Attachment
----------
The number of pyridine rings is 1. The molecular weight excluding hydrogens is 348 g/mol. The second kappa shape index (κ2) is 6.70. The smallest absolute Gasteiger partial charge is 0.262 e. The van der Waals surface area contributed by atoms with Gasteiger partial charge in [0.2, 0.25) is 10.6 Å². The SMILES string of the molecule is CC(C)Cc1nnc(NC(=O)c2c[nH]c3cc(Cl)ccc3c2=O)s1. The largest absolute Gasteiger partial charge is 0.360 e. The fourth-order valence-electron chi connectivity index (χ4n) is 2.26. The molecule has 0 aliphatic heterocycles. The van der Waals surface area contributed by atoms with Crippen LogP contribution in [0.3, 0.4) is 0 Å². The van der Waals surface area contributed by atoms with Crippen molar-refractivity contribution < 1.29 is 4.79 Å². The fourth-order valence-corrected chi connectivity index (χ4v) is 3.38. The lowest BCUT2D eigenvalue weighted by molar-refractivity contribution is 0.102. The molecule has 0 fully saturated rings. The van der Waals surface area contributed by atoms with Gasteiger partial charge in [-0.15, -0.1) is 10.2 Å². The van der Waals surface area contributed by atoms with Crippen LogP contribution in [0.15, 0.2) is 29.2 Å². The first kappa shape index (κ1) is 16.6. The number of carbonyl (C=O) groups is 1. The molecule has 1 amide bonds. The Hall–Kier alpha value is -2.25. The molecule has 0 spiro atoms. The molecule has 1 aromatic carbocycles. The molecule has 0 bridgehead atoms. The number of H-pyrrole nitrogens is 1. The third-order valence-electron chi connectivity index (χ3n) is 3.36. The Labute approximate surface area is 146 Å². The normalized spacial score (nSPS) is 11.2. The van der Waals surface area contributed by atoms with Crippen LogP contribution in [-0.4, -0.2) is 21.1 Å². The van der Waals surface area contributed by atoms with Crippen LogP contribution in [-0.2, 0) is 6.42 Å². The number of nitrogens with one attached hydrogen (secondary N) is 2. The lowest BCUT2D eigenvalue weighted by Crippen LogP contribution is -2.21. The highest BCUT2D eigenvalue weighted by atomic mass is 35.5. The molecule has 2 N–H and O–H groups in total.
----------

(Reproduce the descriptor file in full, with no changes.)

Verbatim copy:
The number of pyridine rings is 1. The molecular weight excluding hydrogens is 348 g/mol. The second kappa shape index (κ2) is 6.70. The smallest absolute Gasteiger partial charge is 0.262 e. The van der Waals surface area contributed by atoms with Gasteiger partial charge in [0.2, 0.25) is 10.6 Å². The SMILES string of the molecule is CC(C)Cc1nnc(NC(=O)c2c[nH]c3cc(Cl)ccc3c2=O)s1. The largest absolute Gasteiger partial charge is 0.360 e. The fourth-order valence-electron chi connectivity index (χ4n) is 2.26. The molecule has 0 aliphatic heterocycles. The van der Waals surface area contributed by atoms with Crippen LogP contribution in [0.3, 0.4) is 0 Å². The van der Waals surface area contributed by atoms with Crippen molar-refractivity contribution < 1.29 is 4.79 Å². The fourth-order valence-corrected chi connectivity index (χ4v) is 3.38. The lowest BCUT2D eigenvalue weighted by molar-refractivity contribution is 0.102. The molecule has 0 fully saturated rings. The van der Waals surface area contributed by atoms with Gasteiger partial charge in [-0.15, -0.1) is 10.2 Å². The van der Waals surface area contributed by atoms with Crippen LogP contribution in [0.15, 0.2) is 29.2 Å². The first kappa shape index (κ1) is 16.6. The number of carbonyl (C=O) groups is 1. The molecule has 1 amide bonds. The Hall–Kier alpha value is -2.25. The molecule has 0 spiro atoms. The molecule has 1 aromatic carbocycles. The molecule has 0 bridgehead atoms. The number of H-pyrrole nitrogens is 1. The third-order valence-electron chi connectivity index (χ3n) is 3.36. The Labute approximate surface area is 146 Å². The normalized spacial score (nSPS) is 11.2. The van der Waals surface area contributed by atoms with Crippen LogP contribution in [-0.4, -0.2) is 21.1 Å². The van der Waals surface area contributed by atoms with Crippen LogP contribution in [-0.2, 0) is 6.42 Å². The number of nitrogens with one attached hydrogen (secondary N) is 2. The lowest BCUT2D eigenvalue weighted by Crippen LogP contribution is -2.21. The highest BCUT2D eigenvalue weighted by atomic mass is 35.5. The molecule has 2 N–H and O–H groups in total.